September 9, 2011 | 4:51 pm
Posted by Albert Fuchs, M.D.
Imagine that you manufacture and sell ottomans. You are very proud of the excellent ottomans that you make. You trained for many years at great expense to become an expert ottoman maker. But as your career progresses, you find yourself generally dissatisfied with how many ottomans you have to make every day to make a living, and you think that your ottomans are worth more than you’re getting paid for them.
But what really annoys you are coffee table makers. They get a lot higher prices for coffee tables than you get for ottomans even though you work every bit as hard as they do. And you’re pretty sure that ottomans are much more important to most living rooms than coffee tables. The more you think about it, the more you’re convinced that coffee table makers shouldn’t make as much, and ottoman makers should make more.
So you do the reasonable thing. You fire off a letter to the Central Committee for Living Room Furniture Allocation (CCLRFA) and demand that ottoman prices be raised and coffee table prices lowered.
It sounds like an Orwellian dystopia, but that’s exactly what’s happening in healthcare.
The American Academy of Family Physicians (AAFP) believes that primary care doctors are not being paid enough by Medicare, and that Medicare overvalues services provided by specialists. In any rational marketplace, primary care doctors (or at least some of them) would simply raise their prices. But in the price-fixed world of Medicare, the prices aren’t set by patients or doctors, so the AAFP is left arguing with the CMS (Centers for Medicare & Medicaid Services) about the RUC (Relative Value Scale Update Committee).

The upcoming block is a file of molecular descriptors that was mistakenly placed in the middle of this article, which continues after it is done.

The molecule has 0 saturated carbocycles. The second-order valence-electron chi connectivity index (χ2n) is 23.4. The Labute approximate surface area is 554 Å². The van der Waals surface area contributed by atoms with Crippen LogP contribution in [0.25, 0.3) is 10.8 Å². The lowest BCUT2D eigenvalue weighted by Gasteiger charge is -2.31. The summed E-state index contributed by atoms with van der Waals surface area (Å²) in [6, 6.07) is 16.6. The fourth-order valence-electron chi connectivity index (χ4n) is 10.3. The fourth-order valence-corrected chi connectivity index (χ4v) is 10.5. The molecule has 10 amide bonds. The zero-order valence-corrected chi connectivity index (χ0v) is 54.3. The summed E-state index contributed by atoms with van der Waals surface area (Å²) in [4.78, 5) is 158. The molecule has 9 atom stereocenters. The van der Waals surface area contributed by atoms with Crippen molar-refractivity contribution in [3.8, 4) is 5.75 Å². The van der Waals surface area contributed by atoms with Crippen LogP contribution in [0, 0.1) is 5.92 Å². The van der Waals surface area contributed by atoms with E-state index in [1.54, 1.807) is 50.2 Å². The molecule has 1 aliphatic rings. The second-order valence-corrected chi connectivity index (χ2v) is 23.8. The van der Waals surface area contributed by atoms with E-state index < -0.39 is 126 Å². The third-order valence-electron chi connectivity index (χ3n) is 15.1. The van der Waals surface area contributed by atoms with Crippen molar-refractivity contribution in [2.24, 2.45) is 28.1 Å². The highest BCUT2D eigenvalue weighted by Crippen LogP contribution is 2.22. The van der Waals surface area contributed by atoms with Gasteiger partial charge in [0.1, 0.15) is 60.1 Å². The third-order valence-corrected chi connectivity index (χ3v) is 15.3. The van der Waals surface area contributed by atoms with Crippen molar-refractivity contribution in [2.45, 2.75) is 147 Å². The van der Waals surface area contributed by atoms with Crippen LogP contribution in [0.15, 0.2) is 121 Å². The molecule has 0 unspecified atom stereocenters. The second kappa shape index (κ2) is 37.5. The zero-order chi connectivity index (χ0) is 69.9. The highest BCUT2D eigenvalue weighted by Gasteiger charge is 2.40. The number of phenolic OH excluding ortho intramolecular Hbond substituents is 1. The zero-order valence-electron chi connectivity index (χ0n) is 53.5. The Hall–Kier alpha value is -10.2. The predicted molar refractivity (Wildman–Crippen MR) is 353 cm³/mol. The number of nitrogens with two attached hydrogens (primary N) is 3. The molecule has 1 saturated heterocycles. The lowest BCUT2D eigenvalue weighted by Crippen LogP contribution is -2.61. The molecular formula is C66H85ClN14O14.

Feel free to follow the links below for a mind-numbing look at the arcane world of healthcare reimbursement.
Though I am obviously a primary-care doctor, it’s hard for me to have much sympathy for the AAFP. Forget the fact that the central control of prices has been disastrous everywhere it has been tried, and that Medicare’s task of setting the prices that thousands of doctors receive for hundreds of services is absolutely impossible. With healthcare costs exploding, and with healthcare being one of the few sectors that (because it is heavily subsidized) continues to grow during the economic slump, it seems outlandish that doctors would ask current taxpayers for a raise. It’s actually worse than that. Because of our debt, current expenditures aren’t even paid by current taxpayers but rather by future generations. So the AAFP would like your grandkids to pay your doctor more for your care.
Do I think most primary-care doctors work hard and try to do a good job? Absolutely. Do I think they’re under paid? I have no idea. The only way to accurately value something is in a free marketplace.
If family doctors want to earn what they’re worth, they should work for their patients and find out how much their patients are willing to pay. If they want to start internecine bickering with specialists over who gets to bankrupt the country first, they should renew their membership in AAFP.
Differences in Doctors’ Compensation in the Spotlight (Wall Street Journal Health Blog)
Primary-Care Doctors Push for Raise (Wall Street Journal article)
Higher Fees Paid To US Physicians Drive Higher Spending For Physician Services Compared To Other Countries (Health Affairs, abstract available without subscription)
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